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Press Release

Kentucky Man Charged With Assaulting a Member of Congress

For Immediate Release
U.S. Attorney's Office, Southern District of Indiana


Victim attacked while mowing his yard.


Indianapolis-Josh J. Minkler, the United States Attorney for the Southern District of Indiana, announced today that Rene A. Boucher, 58, Bowling Green, Kentucky, has been charged with assaulting a member of congress resulting in personal injury, a felony under federal law.

“Assaulting a member of Congress is an offense we take very seriously,” said Minkler. “Those who choose to commit such an act will be held accountable.”

According to court documents, Boucher and the victim are neighbors in Bowling Green, Kentucky. On November 3, 2017, the victim was mowing his yard while wearing headphones. Boucher allegedly witnessed the victim stack brush onto a pile near the victim’s property and “had enough.” Boucher ran onto the victim’s property and tackled the victim.  As a result of this assault, the victim suffered multiple fractured ribs and subsequently contracted and required medical attention for pneumonia. Boucher admitted the assault but denied it was politically motivated.  

The United States Attorney’s Office for the Southern District of Indiana was assigned the case following the recusal of the United States Attorney’s Office for the Western District of Kentucky where the offense is alleged to have been committed.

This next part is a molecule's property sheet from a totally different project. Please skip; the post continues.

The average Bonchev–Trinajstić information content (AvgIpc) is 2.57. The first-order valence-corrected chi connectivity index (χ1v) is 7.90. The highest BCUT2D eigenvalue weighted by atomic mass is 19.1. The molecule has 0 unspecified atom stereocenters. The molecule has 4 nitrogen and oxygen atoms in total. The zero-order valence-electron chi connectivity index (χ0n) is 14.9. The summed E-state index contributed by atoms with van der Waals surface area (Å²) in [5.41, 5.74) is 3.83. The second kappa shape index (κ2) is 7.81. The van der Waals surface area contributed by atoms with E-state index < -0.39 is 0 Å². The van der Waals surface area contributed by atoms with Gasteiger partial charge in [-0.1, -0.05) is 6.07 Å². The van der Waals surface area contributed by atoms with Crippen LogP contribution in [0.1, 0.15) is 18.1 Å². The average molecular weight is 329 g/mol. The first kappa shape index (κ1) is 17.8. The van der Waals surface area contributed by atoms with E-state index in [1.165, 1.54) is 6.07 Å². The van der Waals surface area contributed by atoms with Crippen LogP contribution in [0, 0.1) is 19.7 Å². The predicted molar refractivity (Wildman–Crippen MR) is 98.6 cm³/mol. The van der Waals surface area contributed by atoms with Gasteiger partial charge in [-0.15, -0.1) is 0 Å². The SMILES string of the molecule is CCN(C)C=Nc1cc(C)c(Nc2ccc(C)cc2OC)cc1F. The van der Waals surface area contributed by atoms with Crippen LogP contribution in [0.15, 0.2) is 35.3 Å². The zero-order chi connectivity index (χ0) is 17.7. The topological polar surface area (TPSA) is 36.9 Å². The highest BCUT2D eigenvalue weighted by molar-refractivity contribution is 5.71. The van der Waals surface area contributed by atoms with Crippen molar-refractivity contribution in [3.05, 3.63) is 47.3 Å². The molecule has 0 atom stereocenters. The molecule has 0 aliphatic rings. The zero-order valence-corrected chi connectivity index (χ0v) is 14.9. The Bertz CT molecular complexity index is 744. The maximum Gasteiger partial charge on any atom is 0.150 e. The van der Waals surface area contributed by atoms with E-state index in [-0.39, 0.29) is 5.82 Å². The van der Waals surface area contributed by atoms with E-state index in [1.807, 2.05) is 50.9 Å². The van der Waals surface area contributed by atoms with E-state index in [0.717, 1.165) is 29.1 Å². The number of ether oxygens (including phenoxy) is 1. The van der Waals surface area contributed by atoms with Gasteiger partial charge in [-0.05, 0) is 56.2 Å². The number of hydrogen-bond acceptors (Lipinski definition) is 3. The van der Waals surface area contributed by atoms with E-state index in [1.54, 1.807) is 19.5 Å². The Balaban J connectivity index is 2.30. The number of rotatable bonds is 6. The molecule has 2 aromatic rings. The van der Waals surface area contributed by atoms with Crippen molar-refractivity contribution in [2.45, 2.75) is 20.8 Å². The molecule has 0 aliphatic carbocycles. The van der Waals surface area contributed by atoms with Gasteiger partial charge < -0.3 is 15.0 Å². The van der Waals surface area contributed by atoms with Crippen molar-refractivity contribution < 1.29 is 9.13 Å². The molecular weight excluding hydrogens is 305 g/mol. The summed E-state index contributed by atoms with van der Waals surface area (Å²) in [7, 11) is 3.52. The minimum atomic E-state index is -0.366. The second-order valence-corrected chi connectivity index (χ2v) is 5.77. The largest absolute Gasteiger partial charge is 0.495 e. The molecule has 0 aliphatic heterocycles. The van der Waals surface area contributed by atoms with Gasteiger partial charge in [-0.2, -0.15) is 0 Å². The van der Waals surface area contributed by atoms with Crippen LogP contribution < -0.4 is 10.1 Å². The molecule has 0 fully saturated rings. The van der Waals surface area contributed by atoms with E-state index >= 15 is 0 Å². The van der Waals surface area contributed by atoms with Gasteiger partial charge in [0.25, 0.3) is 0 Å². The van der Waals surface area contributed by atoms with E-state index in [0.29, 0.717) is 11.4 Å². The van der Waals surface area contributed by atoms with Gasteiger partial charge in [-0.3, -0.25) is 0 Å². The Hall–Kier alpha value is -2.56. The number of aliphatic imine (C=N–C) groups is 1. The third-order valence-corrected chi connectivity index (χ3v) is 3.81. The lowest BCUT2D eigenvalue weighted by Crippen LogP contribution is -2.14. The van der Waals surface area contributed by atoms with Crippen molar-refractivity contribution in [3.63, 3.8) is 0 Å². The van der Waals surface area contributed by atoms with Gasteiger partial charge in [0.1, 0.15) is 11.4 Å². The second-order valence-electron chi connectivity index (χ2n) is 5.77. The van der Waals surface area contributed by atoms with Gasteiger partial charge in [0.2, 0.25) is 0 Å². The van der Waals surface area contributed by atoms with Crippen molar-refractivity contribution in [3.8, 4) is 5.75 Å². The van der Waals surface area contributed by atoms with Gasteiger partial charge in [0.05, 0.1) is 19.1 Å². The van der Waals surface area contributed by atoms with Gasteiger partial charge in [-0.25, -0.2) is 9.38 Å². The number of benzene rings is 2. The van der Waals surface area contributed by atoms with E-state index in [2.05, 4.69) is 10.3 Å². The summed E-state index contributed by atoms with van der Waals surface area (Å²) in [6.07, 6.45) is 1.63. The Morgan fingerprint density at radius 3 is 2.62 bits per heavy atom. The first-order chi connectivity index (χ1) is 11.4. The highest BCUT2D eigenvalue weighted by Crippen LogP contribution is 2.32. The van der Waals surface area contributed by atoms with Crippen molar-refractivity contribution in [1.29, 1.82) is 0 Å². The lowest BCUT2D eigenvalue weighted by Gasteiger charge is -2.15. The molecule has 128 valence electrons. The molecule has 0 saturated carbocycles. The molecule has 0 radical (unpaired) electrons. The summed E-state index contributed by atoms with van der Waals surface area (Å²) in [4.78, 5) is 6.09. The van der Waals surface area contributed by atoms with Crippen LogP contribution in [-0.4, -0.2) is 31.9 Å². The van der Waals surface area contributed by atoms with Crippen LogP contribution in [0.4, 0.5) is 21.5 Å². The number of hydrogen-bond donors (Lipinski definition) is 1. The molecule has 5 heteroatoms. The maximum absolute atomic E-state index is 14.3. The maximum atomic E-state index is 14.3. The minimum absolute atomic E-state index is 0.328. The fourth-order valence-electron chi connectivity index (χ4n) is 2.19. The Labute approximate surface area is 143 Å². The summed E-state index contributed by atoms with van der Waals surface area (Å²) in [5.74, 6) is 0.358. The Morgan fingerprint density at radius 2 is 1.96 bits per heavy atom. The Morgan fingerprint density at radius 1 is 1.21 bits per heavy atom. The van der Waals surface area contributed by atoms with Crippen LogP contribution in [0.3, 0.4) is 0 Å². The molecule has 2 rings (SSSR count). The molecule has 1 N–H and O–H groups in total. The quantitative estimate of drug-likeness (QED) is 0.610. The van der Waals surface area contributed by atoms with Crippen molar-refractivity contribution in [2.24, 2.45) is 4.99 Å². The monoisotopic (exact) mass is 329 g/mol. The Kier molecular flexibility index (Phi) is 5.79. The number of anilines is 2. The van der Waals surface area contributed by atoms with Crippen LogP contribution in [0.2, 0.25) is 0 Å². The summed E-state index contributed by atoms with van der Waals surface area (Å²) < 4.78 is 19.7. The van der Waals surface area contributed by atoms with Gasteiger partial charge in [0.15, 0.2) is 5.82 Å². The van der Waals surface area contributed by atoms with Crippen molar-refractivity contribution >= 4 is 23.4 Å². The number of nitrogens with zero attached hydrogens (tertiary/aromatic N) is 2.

Boucher has signed a plea agreement but no date has been set for the taking of his guilty plea and the imposition of sentence.

This case was investigated by the Louisville office of the Federal Bureau of Investigation.

"Just as we are committed to protecting the American people, the FBI will not tolerate violence directed against members of Congress," said Special Agent in Charge Amy S. Hess of the FBI's Louisville field office.  "Those who choose to assault any federal official are certain to face serious consequences."

No future court dates have been set.

An information is only a charge and not evidence of guilt. All defendants are presumed innocent until proven otherwise in federal court.

According to Assistant United States Attorney Bradley P. Shepard of the United States Attorney’s Office for the Southern District of Indiana who is prosecuting this case as a Special Attorney to the United States Attorney General, Boucher faces up to 10 years’ imprisonment and a fine of up to $250,000.


Updated January 22, 2018